Business Briefs – May 8, 2019

Trump ‘Happy’ to Keep Tariffs On Chinese Goods; Beijing Prepares Retaliation

WASHINGTON (Reuters) – U.S. President Donald Trump said on Wednesday he would be happy to keep tariffs on Chinese imports as the two countries prepare for new talks to try to rescue a faltering trade deal amid a sharp increase in U.S. duties.

The U.S. Trade Representative’s office announced that tariffs on $200 billion worth of Chinese goods would increase to 25 percent from 10 percent at 12:01 a.m. ET on Friday, right in the middle of two days of meetings between Chinese Vice Premier Liu He and Trump’s top trade officials in Washington.

“The Chinese side deeply regrets that if the U.S. tariff measures are implemented, China will have to take necessary countermeasures,” China’s Commerce Ministry said on its website, without elaborating.

Trump’s Tariff Hike Menaces Strong Economy

WASHINGTON (AP) – For months, the U.S. economy has shrugged and chugged along as America and China slapped tariffs on tens of billions of dollars of each other’s goods in the fiercest trade fight since the 1930s. President Donald Trump’s decision to hike tariffs Friday could change all that. Analysts warn the move could sharply reduce U.S. economic growth a year from now. Higher import taxes mean some companies will have to take on more debt. Others are resorting to layoffs and product delays.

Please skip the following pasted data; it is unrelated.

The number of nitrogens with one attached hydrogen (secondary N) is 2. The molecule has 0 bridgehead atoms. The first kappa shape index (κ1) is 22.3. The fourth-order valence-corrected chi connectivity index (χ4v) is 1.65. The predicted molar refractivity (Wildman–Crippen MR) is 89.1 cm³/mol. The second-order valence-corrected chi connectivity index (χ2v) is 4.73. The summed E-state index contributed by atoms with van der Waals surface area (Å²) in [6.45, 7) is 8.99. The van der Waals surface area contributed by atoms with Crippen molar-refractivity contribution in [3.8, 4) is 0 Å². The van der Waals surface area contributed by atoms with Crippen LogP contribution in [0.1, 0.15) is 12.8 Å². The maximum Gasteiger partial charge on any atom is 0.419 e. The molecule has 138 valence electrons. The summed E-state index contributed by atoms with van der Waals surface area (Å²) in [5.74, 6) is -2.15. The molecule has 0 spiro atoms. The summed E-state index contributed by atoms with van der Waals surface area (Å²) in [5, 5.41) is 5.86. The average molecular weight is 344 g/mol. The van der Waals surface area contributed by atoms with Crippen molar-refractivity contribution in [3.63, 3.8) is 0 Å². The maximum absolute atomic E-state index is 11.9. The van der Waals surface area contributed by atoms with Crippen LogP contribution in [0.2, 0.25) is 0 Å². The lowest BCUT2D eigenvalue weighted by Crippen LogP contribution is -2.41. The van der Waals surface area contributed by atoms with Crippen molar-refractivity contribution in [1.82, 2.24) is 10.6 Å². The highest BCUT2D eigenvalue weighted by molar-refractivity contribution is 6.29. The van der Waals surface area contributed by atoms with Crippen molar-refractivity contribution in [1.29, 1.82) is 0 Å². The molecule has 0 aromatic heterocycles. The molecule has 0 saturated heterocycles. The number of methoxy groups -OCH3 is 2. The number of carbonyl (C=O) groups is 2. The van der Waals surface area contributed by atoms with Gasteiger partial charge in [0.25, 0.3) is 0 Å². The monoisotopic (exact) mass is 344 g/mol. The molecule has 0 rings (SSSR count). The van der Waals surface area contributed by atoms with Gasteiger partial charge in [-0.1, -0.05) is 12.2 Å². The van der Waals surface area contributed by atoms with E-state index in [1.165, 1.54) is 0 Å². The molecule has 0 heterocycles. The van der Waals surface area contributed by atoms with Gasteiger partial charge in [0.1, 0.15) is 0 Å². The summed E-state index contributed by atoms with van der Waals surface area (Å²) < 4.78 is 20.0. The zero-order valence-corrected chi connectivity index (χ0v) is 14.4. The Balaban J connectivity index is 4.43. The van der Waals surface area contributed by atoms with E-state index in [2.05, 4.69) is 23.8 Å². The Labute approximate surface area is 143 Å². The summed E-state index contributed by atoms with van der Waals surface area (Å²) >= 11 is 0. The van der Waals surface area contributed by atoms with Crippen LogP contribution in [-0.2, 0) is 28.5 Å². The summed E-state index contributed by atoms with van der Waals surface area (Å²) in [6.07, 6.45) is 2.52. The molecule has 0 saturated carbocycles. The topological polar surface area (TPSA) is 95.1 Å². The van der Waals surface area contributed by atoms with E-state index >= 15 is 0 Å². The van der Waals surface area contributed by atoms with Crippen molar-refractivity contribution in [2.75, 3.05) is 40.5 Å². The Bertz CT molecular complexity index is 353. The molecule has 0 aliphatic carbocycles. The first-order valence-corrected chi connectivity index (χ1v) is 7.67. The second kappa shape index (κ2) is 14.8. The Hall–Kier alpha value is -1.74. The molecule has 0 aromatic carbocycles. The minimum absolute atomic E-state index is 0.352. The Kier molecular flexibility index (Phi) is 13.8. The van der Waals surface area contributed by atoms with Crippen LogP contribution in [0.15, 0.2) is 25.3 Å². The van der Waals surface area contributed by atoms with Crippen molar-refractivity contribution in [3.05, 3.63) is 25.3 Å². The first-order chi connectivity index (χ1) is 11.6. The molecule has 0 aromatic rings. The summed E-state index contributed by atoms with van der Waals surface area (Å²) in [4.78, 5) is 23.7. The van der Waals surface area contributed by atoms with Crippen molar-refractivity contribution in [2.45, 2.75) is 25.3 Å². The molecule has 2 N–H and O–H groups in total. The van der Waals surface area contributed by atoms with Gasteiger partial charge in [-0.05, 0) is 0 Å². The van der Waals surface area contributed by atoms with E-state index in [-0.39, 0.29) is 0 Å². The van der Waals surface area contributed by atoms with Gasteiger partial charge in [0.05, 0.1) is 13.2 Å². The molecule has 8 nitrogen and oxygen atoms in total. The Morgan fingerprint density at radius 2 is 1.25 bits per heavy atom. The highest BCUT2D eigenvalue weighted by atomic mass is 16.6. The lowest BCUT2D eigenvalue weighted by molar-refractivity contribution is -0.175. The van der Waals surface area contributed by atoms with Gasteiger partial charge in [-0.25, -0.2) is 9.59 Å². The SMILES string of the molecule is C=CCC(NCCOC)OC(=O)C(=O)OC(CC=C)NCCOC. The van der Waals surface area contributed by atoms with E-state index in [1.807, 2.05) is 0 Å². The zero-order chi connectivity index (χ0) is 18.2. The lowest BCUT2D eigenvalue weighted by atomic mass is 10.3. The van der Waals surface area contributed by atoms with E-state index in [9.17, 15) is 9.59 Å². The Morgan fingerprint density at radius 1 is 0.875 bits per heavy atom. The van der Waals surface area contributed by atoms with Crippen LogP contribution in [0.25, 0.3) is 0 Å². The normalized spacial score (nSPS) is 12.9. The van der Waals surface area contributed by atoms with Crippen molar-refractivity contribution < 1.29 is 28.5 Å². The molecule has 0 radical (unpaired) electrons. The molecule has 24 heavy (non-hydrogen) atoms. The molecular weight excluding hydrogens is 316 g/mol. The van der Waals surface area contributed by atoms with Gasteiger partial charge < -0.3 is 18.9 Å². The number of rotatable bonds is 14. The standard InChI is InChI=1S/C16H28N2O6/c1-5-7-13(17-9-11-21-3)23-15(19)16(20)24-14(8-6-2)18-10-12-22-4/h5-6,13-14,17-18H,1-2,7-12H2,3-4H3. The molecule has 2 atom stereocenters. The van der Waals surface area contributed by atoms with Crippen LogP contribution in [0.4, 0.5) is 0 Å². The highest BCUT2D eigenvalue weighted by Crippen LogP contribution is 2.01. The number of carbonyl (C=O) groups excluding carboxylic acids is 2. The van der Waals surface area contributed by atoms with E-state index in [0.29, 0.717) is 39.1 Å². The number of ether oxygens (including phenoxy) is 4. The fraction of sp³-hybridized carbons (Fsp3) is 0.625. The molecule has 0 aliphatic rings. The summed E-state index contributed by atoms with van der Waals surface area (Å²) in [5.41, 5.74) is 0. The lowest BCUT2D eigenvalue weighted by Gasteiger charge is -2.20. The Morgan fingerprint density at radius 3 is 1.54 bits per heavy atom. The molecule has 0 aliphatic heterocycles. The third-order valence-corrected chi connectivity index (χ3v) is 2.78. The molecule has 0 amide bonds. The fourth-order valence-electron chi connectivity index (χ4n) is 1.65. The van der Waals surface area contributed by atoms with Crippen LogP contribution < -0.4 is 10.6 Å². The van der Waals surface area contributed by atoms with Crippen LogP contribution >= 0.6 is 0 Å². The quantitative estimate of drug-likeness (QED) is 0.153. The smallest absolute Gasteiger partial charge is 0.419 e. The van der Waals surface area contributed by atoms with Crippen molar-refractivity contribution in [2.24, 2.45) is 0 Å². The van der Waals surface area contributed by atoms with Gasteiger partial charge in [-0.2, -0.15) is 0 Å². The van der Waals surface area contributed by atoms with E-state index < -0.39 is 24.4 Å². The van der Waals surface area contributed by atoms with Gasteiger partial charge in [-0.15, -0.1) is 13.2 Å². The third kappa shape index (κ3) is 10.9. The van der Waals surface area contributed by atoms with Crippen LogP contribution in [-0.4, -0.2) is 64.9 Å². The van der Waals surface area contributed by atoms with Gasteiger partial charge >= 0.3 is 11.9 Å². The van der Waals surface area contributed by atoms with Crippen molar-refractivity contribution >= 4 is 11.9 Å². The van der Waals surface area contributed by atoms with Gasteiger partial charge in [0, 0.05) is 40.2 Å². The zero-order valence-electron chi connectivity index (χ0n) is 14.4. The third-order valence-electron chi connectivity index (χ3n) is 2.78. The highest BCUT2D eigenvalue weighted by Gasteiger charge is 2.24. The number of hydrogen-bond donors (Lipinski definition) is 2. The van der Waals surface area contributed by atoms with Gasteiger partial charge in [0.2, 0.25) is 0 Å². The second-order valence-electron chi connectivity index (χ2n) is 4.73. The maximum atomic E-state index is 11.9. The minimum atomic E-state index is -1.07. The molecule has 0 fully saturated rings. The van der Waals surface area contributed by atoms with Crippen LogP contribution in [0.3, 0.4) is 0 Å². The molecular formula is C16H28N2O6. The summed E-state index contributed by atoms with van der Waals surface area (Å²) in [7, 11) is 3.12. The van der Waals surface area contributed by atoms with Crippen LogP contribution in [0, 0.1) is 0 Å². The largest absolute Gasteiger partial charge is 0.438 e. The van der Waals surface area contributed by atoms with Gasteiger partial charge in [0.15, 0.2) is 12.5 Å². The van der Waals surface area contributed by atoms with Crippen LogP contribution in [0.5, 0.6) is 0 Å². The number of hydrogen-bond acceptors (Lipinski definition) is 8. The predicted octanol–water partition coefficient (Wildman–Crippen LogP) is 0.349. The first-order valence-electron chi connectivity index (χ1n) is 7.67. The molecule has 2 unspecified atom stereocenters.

U.S. Regulators Get Sympathy From Congress on Powers, Fines

WASHINGTON (AP) – Federal privacy regulators are getting a sympathetic hearing from Congress for their request for greater powers and funding to police privacy, with lawmakers of both parties warning that fines against big companies may be inadequate to change their conduct. The Federal Trade Commission is negotiating a record fine with Facebook to punish the company for alleged violations of its users’ privacy.

GM in Talks to Sell Shuttered Factory in Lordstown, Ohio

DETROIT (AP) – General Motors is negotiating the sale of its shuttered factory in Lordstown, Ohio, to a company that builds electric trucks. The company confirmed Wednesday that it’s in talks with Cincinnati-based Workhorse Group to sell the huge facility, and also announced plans to invest $700 million in three Ohio factories to create 450 additional jobs.

Ride-Hailing Drivers Expose Financial Unrest Before Uber IPO

NEW YORK (AP) – As Uber prepares for its stock market debut Friday, its long-term success or failure will largely depend on the nearly 4 million drivers in the company’s network. The ride-hailing company will need to convince drivers to stick with it as it grapples with complaints over wages and the way it classifies drivers as contractors instead of employees.